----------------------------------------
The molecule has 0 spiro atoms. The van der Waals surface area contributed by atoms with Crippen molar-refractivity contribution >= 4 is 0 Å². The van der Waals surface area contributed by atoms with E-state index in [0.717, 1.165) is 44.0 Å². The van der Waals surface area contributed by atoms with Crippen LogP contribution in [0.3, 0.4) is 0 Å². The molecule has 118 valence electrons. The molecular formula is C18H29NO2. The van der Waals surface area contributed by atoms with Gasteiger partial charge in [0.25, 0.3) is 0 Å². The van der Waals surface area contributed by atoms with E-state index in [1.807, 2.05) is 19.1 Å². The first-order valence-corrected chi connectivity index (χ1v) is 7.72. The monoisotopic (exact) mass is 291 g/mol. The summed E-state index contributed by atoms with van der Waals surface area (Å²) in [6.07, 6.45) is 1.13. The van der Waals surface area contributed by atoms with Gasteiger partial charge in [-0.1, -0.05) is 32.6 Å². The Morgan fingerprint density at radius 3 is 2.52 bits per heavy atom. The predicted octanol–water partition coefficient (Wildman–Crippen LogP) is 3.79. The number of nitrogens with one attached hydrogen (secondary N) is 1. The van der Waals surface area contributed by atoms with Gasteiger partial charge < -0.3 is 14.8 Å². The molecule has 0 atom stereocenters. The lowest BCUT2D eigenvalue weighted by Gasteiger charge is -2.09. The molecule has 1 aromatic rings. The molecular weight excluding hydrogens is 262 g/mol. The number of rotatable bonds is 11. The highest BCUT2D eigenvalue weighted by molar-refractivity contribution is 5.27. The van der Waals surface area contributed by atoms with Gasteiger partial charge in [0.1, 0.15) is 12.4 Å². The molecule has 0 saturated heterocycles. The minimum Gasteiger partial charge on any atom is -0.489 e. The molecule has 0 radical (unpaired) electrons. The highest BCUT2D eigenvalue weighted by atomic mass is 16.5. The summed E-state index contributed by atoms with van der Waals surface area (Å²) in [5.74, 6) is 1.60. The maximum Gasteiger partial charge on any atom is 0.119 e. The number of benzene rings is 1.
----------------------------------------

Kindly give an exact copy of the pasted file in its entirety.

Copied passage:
The molecule has 0 spiro atoms. The van der Waals surface area contributed by atoms with Crippen molar-refractivity contribution >= 4 is 0 Å². The van der Waals surface area contributed by atoms with E-state index in [0.717, 1.165) is 44.0 Å². The van der Waals surface area contributed by atoms with Crippen LogP contribution in [0.3, 0.4) is 0 Å². The molecule has 118 valence electrons. The molecular formula is C18H29NO2. The van der Waals surface area contributed by atoms with Gasteiger partial charge in [0.25, 0.3) is 0 Å². The van der Waals surface area contributed by atoms with E-state index in [1.807, 2.05) is 19.1 Å². The first-order valence-corrected chi connectivity index (χ1v) is 7.72. The monoisotopic (exact) mass is 291 g/mol. The summed E-state index contributed by atoms with van der Waals surface area (Å²) in [6.07, 6.45) is 1.13. The van der Waals surface area contributed by atoms with Gasteiger partial charge in [-0.1, -0.05) is 32.6 Å². The Morgan fingerprint density at radius 3 is 2.52 bits per heavy atom. The predicted octanol–water partition coefficient (Wildman–Crippen LogP) is 3.79. The number of nitrogens with one attached hydrogen (secondary N) is 1. The van der Waals surface area contributed by atoms with Gasteiger partial charge < -0.3 is 14.8 Å². The molecule has 0 atom stereocenters. The lowest BCUT2D eigenvalue weighted by Gasteiger charge is -2.09. The molecule has 1 aromatic rings. The molecular weight excluding hydrogens is 262 g/mol. The number of rotatable bonds is 11. The highest BCUT2D eigenvalue weighted by molar-refractivity contribution is 5.27. The van der Waals surface area contributed by atoms with Gasteiger partial charge in [0.1, 0.15) is 12.4 Å². The molecule has 0 saturated heterocycles. The minimum Gasteiger partial charge on any atom is -0.489 e. The molecule has 0 radical (unpaired) electrons. The highest BCUT2D eigenvalue weighted by atomic mass is 16.5. The summed E-state index contributed by atoms with van der Waals surface area (Å²) in [5.74, 6) is 1.60. The maximum Gasteiger partial charge on any atom is 0.119 e. The number of benzene rings is 1.